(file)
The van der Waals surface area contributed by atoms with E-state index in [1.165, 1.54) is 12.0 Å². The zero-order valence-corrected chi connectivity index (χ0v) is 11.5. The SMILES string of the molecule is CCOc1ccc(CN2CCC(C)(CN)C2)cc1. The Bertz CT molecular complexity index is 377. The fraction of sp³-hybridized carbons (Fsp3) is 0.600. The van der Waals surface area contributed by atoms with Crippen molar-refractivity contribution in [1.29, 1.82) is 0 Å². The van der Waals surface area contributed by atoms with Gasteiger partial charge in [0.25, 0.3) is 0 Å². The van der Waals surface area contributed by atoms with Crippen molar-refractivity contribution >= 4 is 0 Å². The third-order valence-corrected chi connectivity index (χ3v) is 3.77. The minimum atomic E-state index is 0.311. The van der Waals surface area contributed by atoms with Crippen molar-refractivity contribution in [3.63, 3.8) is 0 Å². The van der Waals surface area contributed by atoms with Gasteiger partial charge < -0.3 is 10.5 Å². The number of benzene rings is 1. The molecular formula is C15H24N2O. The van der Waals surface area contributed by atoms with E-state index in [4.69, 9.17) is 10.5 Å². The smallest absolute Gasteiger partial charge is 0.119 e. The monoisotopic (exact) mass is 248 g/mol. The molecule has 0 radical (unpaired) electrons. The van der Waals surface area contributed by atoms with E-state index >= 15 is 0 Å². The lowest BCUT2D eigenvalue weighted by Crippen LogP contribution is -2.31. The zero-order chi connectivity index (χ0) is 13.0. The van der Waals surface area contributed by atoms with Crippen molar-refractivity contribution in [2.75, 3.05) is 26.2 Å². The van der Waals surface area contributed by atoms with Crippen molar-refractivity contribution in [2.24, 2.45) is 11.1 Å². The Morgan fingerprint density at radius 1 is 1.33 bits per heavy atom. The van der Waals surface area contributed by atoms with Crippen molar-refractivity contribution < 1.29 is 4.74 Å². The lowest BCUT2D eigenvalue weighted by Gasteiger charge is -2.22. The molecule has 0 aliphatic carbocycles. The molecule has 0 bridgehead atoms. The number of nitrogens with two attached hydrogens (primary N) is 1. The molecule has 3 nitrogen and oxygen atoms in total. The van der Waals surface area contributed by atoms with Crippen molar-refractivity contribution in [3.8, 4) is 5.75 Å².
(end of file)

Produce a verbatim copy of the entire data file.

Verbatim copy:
The van der Waals surface area contributed by atoms with E-state index in [1.165, 1.54) is 12.0 Å². The zero-order valence-corrected chi connectivity index (χ0v) is 11.5. The SMILES string of the molecule is CCOc1ccc(CN2CCC(C)(CN)C2)cc1. The Bertz CT molecular complexity index is 377. The fraction of sp³-hybridized carbons (Fsp3) is 0.600. The van der Waals surface area contributed by atoms with Crippen molar-refractivity contribution in [1.29, 1.82) is 0 Å². The van der Waals surface area contributed by atoms with Gasteiger partial charge in [0.25, 0.3) is 0 Å². The van der Waals surface area contributed by atoms with Crippen molar-refractivity contribution >= 4 is 0 Å². The third-order valence-corrected chi connectivity index (χ3v) is 3.77. The minimum atomic E-state index is 0.311. The van der Waals surface area contributed by atoms with Crippen molar-refractivity contribution in [3.63, 3.8) is 0 Å². The van der Waals surface area contributed by atoms with Gasteiger partial charge < -0.3 is 10.5 Å². The number of benzene rings is 1. The molecular formula is C15H24N2O. The van der Waals surface area contributed by atoms with E-state index in [4.69, 9.17) is 10.5 Å². The smallest absolute Gasteiger partial charge is 0.119 e. The monoisotopic (exact) mass is 248 g/mol. The molecule has 0 radical (unpaired) electrons. The van der Waals surface area contributed by atoms with E-state index >= 15 is 0 Å². The lowest BCUT2D eigenvalue weighted by Crippen LogP contribution is -2.31. The zero-order chi connectivity index (χ0) is 13.0. The van der Waals surface area contributed by atoms with Crippen molar-refractivity contribution in [2.75, 3.05) is 26.2 Å². The van der Waals surface area contributed by atoms with Crippen molar-refractivity contribution in [2.24, 2.45) is 11.1 Å². The Morgan fingerprint density at radius 1 is 1.33 bits per heavy atom. The van der Waals surface area contributed by atoms with Crippen molar-refractivity contribution < 1.29 is 4.74 Å². The lowest BCUT2D eigenvalue weighted by Gasteiger charge is -2.22. The molecule has 0 aliphatic carbocycles. The molecule has 0 bridgehead atoms. The number of nitrogens with two attached hydrogens (primary N) is 1. The molecule has 3 nitrogen and oxygen atoms in total. The van der Waals surface area contributed by atoms with Crippen molar-refractivity contribution in [3.8, 4) is 5.75 Å².